Boiled crawfish makes excellent party food. It’s great to serve this outdoors on a picnic table, with a spray hose at the ready so your guests can wash their hands. Use a giant pot and more crawfish for more guests. You can use this same recipe for a crab, lobster, or shrimp boil. Use 3 – 4 pounds large shrimp; for crab or lobster, estimate 4 servings based on shellfish’s size.
Feeds about 4, more if they’re neophytes or drinking a lot of beer.
1 package of your favorite brand of crawfish or crab boil (found in seasoning or seafood aisle)
1 large lemon, halved
4 bay leaves
1 head garlic, separated into cloves
1 onion, quartered.
10 pounds purged live crawfish (your grocer or source should be able to tell you whether the crawfish have been purged or not, if not see NOTES, below, about purging)
2 pounds small red potatoes
4 or more ears of fresh corn, shucked and broken in half
Old Bay or Tony Chachere’s seasoning
Fill a large stockpot (see note, below) a little more than halfway with water. Bring to a boil.
You’ll probably want your stockpot to be at least 8 gallons, or big enough to hold ingredients and still have about 1/3 – 1/4 of the pot’s height in extra headroom. If you’re uncertain, toss in the live crawfish, unshucked corn and potatoes to eyeball it. If your pot is too small to hold your vegetables and crawfish, don’t freak out. You can always cook the vegetables an additional 5 minutes or so, then remove them from the pot and keep them covered with foil or a big bowl while you cook the crawfish.
Add crawfish boil, lemon (press lemon halves over water before adding), bay leaves, garlic, and onion quarters. Wait about a minute.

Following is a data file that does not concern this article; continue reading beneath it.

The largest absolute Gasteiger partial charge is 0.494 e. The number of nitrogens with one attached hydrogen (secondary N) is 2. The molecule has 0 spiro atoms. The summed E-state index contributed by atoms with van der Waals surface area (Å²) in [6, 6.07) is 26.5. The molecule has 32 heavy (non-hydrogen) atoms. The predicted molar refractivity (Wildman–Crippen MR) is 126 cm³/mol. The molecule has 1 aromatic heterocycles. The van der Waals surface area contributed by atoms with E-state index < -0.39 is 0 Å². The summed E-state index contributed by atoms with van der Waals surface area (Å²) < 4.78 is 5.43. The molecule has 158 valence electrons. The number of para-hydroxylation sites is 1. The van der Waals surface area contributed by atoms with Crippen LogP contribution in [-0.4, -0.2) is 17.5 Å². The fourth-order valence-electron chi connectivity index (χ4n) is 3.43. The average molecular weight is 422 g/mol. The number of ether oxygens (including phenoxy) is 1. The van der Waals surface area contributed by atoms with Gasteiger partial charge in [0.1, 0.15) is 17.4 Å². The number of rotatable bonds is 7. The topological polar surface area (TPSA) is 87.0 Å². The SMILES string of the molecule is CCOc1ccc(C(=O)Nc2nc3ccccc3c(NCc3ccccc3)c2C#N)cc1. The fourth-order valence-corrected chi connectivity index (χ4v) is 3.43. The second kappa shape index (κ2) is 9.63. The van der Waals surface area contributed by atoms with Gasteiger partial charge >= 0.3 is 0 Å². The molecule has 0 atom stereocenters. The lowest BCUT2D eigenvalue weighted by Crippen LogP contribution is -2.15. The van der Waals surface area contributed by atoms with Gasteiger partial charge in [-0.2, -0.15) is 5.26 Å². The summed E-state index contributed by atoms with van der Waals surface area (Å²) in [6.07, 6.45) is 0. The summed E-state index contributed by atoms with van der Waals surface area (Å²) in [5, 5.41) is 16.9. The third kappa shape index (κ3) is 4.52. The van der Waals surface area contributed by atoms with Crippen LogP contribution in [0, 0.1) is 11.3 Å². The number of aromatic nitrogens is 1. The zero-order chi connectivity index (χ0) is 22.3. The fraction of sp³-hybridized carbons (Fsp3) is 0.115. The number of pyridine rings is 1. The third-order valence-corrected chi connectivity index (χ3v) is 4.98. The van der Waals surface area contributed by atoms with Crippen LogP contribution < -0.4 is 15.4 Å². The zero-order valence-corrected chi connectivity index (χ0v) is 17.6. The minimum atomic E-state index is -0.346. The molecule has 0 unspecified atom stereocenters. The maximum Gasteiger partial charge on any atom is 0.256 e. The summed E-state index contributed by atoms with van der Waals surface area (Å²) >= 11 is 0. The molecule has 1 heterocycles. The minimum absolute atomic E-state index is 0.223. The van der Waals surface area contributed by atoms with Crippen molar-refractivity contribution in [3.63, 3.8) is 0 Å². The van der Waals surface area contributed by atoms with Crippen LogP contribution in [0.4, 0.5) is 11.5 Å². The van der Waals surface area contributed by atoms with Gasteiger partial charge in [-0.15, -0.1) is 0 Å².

Add potatoes. Let cook about 10 minutes. While the corn is boiling, cover your table (preferably outdoors) with thick layers of newspaper.
Add corn. Let cook about 5 minutes.
Add crawfish. Boil 4 minutes (use a timer). Remove from heat and let soak an additional 3 minutes. Soaking longer will overcook them.
Dump in a few cups of ice to cool the water. Drain the pot, using the lid, and keeping a strainer basket underneath to catch anything that slips out.
Spill the contents of the whole drained pot onto the center of your newspaper-covered table. Eat with your hands, and serve with shakers of Old Bay or Tony Chachere’s for extra seasoning. For instructions on peeling crawfish, see our step-by-step how-to guide.
Purged crawfish are held in a irrigated container for a period to flush out any impurities in their systems, shells, and the water. If your crawfish haven’t been purged, you’ll want to rinse them in a metal washtub in enough changes of water for it to run reasonably clear. Then add more water to cover the crawfish, then add about 2 ounces of salt. Stir for 3 minutes, then rinse crawfish.
If you cannot find crawfish locally try these online sources
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